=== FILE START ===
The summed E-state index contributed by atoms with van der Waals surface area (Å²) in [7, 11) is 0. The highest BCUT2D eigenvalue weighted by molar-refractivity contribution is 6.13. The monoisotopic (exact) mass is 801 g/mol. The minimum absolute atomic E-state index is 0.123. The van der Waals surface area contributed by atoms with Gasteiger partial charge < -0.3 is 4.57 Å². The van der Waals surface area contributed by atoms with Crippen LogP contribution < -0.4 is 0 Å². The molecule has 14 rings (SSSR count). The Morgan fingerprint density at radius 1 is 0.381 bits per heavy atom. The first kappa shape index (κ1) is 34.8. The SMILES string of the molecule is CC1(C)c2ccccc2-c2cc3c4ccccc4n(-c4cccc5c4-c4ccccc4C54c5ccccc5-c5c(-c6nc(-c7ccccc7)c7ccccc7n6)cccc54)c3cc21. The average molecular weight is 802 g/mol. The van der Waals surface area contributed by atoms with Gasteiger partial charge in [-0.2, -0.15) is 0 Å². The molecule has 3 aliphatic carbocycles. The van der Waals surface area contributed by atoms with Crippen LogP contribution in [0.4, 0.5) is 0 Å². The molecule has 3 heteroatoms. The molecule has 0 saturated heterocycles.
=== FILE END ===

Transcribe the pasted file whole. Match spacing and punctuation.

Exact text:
The summed E-state index contributed by atoms with van der Waals surface area (Å²) in [7, 11) is 0. The highest BCUT2D eigenvalue weighted by molar-refractivity contribution is 6.13. The monoisotopic (exact) mass is 801 g/mol. The minimum absolute atomic E-state index is 0.123. The van der Waals surface area contributed by atoms with Gasteiger partial charge < -0.3 is 4.57 Å². The van der Waals surface area contributed by atoms with Crippen LogP contribution < -0.4 is 0 Å². The molecule has 14 rings (SSSR count). The Morgan fingerprint density at radius 1 is 0.381 bits per heavy atom. The first kappa shape index (κ1) is 34.8. The SMILES string of the molecule is CC1(C)c2ccccc2-c2cc3c4ccccc4n(-c4cccc5c4-c4ccccc4C54c5ccccc5-c5c(-c6nc(-c7ccccc7)c7ccccc7n6)cccc54)c3cc21. The average molecular weight is 802 g/mol. The van der Waals surface area contributed by atoms with Gasteiger partial charge in [-0.2, -0.15) is 0 Å². The molecule has 3 aliphatic carbocycles. The van der Waals surface area contributed by atoms with Crippen LogP contribution in [0.4, 0.5) is 0 Å². The molecule has 3 heteroatoms. The molecule has 0 saturated heterocycles.